“Challenges I see this year, of course, COVID, you know, because COVID still exists and we're gonna have to learn to navigate through the upticks and the downtimes of it. We're hoping that we won't have a huge rollercoaster ride as we did last year, that the upticks won't be so huge and that there isn’t any kind of an outbreak at schools. We're hoping that we're going to continue to message all families to keep their children at home if they exhibit any COVID-like symptoms, but at the same time, we're going to make school life fun and interesting. And we want to encourage all of our families to really take [advantage] of all the programs and services that we'll be offering such as social emotional needs assistance. … A lot of our students have some emotional and social needs so we're hoping to meet their needs to see that arena.”
Dr. Paik noted that the district hired three additional counselors at the end of last school year to help students and staff in WSD.
School districts across California have been dealing with declining enrollment. What’s happening in Westminster SD?
“I think across the state, as you know, many districts are seeing a decline [in enrollment] and that's the same for the Orange County schools as well as our district. However, we're unique in that we're seeing an uptick in our transitional kindergarten enrollments. … So we're hoping to regain students and increase our declining enrollment through enrolling younger students because they will end up being here until eighth grade. So there's a bit of an interest … for our TK programs in our schools.”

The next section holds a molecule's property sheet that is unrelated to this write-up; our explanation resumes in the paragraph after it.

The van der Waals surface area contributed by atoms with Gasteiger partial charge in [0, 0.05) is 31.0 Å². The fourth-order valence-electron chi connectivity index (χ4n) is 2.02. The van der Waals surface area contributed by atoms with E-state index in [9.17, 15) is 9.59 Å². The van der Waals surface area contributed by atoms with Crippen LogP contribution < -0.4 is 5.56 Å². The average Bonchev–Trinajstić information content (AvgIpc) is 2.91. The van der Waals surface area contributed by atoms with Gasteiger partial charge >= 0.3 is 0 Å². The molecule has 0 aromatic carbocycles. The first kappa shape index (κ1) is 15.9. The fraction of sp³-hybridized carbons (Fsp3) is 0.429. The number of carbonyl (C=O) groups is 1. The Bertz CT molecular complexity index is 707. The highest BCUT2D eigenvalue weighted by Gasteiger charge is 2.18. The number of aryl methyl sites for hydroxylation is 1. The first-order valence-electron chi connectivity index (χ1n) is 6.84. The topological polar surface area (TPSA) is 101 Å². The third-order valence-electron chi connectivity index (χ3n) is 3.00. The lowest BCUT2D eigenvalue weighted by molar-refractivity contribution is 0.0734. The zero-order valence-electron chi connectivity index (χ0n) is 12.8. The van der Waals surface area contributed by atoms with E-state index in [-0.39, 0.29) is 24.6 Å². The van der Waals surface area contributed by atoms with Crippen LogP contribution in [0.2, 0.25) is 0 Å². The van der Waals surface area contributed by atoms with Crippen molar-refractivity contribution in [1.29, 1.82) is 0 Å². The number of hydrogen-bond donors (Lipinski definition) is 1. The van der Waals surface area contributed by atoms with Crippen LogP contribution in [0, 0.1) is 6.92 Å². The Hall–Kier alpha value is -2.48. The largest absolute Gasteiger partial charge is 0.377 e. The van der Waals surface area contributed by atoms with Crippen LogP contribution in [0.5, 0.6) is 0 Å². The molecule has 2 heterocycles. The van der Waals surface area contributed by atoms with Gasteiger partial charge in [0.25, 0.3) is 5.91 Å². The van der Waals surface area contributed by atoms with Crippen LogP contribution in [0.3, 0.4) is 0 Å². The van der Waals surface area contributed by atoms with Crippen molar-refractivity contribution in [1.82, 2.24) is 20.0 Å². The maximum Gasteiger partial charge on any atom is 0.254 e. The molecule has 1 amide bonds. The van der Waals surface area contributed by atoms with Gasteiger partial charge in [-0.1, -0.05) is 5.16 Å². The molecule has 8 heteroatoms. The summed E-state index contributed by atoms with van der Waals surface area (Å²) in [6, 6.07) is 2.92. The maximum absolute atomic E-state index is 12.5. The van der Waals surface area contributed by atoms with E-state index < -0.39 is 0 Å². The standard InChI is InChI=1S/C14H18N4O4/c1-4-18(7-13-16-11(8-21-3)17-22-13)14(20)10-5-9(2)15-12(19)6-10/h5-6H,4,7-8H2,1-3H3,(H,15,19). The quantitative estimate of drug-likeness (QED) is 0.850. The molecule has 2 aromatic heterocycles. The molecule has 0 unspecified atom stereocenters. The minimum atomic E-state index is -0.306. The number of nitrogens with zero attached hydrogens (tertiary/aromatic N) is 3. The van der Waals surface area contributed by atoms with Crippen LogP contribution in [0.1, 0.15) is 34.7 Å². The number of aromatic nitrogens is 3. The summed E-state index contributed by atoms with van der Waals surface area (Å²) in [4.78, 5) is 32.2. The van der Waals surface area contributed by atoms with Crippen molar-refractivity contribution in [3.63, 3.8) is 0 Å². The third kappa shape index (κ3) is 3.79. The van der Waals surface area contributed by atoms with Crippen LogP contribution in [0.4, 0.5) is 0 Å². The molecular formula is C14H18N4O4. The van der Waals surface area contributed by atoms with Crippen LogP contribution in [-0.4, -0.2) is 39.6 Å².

One thing the community can anticipate this school year is no changes to the Westminster School District Board of Trustees. The incumbents in Trustee Area 2 (Tina Gustin-Gurney), Trustee Area 3 (Khanh Nguyen) and Trustee Area 5 (Jeremy Khalaf) were the only people to file paperwork to qualify as candidates for the Nov. 8 election. Therefore, the contests will not appear on the ballot and these candidates will be appointed to the seats per election law , according to the O.C. Registrar of Voters.
And if you’re looking for a way to get involved, the district is seeking a parent representative for its School Safety Task Force. The deadline to apply is Sept. 16. More details here.
Sign up for our newsletter
Your weekly dose of education news in Orange County simplified. We shine a light on the stories, people and policies impacting your family’s educational experience.
More in News from Spotlight Schools
Supt. warns of potential drop in students’ scores
Students should not have to choose between “doing well and being well,” Supt. says
Both sides agree to terms for pay raises but it must still be ratified by union's nearly 200 members
Los Alamitos Education Foundation to pay to build student wellness center staffed by mental health professionals
Taxpayers get to visit $67 million structure financed by 2018 Measure G bond money
Students start classes in new $67 million STEM building built with bond measure money
California leaves masks as optional on TK-12 campuses
Student enrollment projections presented for the Los Alamitos Unified School District
The Los Alamitos Unified School District Board of Education adopted a new homework policy that translates to less homework overall for students.